I Went to the CDA Institute’s Graduate Symposium and So Should You

By Dashiell Dronyk, M.A. Candidate at the Norman Paterson School of International Affairs

Last October I had the fortunate to give a presentation at the 17th Annual Graduate Symposium held by the Conference of Defence Associations Institute at the Royal Military College in Kingston. The Symposium is a conference where students present their research and compete for grants and the opportunity for publication with the CDA’s Vimy Papers series based on the quality of their presentations and subsequent question and answer sessions with the audience.

Speaking on the final panel at the Symposium, on Canadian National Security and Defence Priorities, I attended the entire proceedings and had the opportunity to take in all the presentations before giving my own talk on counter-radicalization policy. I placed second overall, behind the University of Ottawa’s Rob Burroughs (who gave an extremely engaging talk on the role of submarines in the modernization of the Royal Canadian Navy) and ahead of the University of Toronto’s Tannuva Akbar (who provided a compelling look at challenges of financial intelligence work). So, while I have an obvious bias to acknowledge given that the conference ended on a high for me personally, I maintain it would still have been an extremely rewarding experience had this not been the case. That is to say there are pretty great reasons to attend the conference that have nothing to do with the opportunity to win a prize or pad your CV.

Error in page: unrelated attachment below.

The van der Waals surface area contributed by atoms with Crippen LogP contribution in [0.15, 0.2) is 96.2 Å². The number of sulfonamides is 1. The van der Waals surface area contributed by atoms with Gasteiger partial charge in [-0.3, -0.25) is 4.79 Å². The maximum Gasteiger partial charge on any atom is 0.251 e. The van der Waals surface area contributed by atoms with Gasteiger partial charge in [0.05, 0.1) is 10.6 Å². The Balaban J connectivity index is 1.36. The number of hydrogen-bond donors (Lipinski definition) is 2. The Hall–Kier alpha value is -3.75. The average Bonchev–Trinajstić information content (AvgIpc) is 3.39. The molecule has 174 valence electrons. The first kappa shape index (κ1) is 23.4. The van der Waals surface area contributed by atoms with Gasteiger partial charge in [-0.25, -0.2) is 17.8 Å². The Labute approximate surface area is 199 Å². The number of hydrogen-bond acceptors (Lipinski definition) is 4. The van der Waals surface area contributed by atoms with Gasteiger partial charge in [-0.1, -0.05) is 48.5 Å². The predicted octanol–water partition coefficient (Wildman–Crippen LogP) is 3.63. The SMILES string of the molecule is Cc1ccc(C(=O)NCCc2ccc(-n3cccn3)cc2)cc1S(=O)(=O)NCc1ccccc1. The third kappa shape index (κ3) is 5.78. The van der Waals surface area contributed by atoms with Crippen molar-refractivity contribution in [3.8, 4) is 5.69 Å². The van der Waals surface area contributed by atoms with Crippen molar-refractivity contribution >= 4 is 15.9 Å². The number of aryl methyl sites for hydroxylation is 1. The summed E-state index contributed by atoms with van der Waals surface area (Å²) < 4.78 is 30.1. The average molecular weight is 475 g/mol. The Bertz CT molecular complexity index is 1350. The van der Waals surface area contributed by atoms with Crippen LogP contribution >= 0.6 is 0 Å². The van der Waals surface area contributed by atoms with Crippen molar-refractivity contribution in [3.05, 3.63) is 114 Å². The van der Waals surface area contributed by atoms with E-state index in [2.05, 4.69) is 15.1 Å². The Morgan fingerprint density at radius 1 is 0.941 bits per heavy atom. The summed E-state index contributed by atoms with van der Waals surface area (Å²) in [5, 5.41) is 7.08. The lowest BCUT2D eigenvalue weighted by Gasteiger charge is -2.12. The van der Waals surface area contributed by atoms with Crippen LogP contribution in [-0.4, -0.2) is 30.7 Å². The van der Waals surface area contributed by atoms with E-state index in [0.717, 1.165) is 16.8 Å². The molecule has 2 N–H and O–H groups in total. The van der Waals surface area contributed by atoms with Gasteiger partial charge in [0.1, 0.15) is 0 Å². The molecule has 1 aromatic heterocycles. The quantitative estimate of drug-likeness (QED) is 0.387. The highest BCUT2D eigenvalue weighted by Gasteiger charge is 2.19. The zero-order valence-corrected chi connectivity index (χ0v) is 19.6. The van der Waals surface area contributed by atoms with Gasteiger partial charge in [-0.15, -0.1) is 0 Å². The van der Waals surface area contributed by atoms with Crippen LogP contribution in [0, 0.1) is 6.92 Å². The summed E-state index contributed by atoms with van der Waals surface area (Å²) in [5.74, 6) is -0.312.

First and foremost, the quality of the presentations was uniformly excellent. Some presenters may have been more natural public speakers, or may have had slicker PowerPoints but what everyone had in common was thorough research and a clear passion for their respective topics. Students, whose level of study ranged from undergraduate to doctoral, spoke with authority on their respective issues.

Second, there was impressive diversity on display in terms of the topics being presented. To be sure, many of the presenters had a focus on more traditional military issues, as one would expect at an event organized by the CDA Institute and sponsored by the Royal Military College and the Royal Canadian Military Institute. At the same time there were also presentations on topics such as border security, financial intelligence, public-private intelligence partnerships, the foreign fighter issue, the experiences of ISAF translators in Afghanistan, and the use of gendered narratives in the Canadian military. In other words the spectrum of perspectives given at the Symposium ranged from the orthodoxy of strategic studies to the critical standpoint of feminist theory.